A disabled taxpayer has been denied a deduction for his wife’s travel costs where she accompanied him to conferences overseas.

The taxpayer needed a carer to assist him in performing a number of daily tasks such as walking, showering, using the toilet and dressing. In the 2013-14 income year, he paid for his wife wife’s ‘travel costs’ (but didn’t otherwise pay her) to travel with him to the UK so that she could be his personal carer, while he attended 2 work-related conferences. The taxpayer’s employer met all his travel expenses.

The ATO issued a private ruling stating that the travel expenses incurred by the taxpayer were not deductible under s 8-1 ITAA 1997 because they were of a private or domestic nature. The ATO also ruled that a deduction was denied under s26-30 ITAA 1997. That section generally denies a deduction for the travel costs of a ‘relative’ who accompanies a taxpayer on work-related travel, subject to certain exceptions.

The AAT agreed that the travel costs were not deductible under s 8-1, on the basis that the taxpayer incurred the expenses in the course of enabling him to undertake his duties rather than in the course of actually undertaking those duties. The AAT added that the expenses were also of a private or domestic nature. Thought it was not strictly necessary, the AAT also concluded that s26-30 would have precluded the deduction also.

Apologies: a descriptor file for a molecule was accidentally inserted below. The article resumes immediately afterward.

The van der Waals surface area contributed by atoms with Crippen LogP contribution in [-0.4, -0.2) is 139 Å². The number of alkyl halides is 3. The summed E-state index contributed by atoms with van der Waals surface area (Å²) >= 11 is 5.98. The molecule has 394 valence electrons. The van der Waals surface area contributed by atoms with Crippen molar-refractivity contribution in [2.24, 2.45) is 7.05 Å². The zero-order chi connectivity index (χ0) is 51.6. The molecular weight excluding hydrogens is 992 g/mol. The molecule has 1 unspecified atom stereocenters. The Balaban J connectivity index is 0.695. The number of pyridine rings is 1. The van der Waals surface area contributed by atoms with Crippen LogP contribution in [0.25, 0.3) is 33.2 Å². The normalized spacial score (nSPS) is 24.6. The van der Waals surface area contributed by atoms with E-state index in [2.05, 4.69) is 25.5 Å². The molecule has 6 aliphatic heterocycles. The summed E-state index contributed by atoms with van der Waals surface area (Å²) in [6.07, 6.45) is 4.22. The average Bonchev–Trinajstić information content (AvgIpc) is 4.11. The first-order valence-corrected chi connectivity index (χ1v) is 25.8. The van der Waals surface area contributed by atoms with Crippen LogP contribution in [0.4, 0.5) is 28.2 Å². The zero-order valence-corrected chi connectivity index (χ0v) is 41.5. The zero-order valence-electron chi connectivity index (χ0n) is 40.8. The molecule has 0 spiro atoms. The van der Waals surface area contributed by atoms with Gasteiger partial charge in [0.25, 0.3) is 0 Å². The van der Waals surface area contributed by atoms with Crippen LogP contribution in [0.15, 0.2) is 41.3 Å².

A submission that denying the taxpayer a deduction constituted discrimination under the Disability Discrimination Act 1992 (Cth) was also rejected. The AAT said the DDA did not require the Commissioner to change the tax law for those who are disabled (unlike law preventing racial discrimination and also under the Equal Opportunity Act 2010).

(Re WTPG and FCT [2016] AATA 971, AAT, Ref No 2015/6427, Forgie DP, 30 November 2016.)

[FJM] [LTN 236, 6/12/16]

FJM Note

With respect to the Tribunal, I find it difficult to accept her conclusion that s8-1 did not give a general deduction for this expense. This seems to me be no different to the taxpayer paying for an additional seat on the plane because this was required to accommodate his disability. Whilst the cost of a carer at home will not be deductible, that could all change on a trip overseas for work related purposes (especially one endorsed, and financially supported, by his employer). For instance, home to work travel, which is normally not deductible, becomes deductible on such trips. Also, the cost of meals, which is not ordinarily non-deductible, becomes deductible on such trips.

Dealing with the express prohibition on deducting relatives travel expenses, in s26-30 of the ITAA 97, is more difficult, but not impossible. Again, with respect to the Tribunal, I found her reasoning on this provision wanting. She merely asserts that “an exception if the relative is accompanying the taxpayer as a carer and in the role of carer” without definitive reasons.

It seems that the only expense the taxpayer wanted to claim were her ‘travel expenses’ (which he would meet). The reasons do not say what these were, but I could surmise that they included her airfare and perhaps other costs, such as meals (given that the taxpayer’s employer was meeting their accommodation costs). He did not otherwise remunerate her.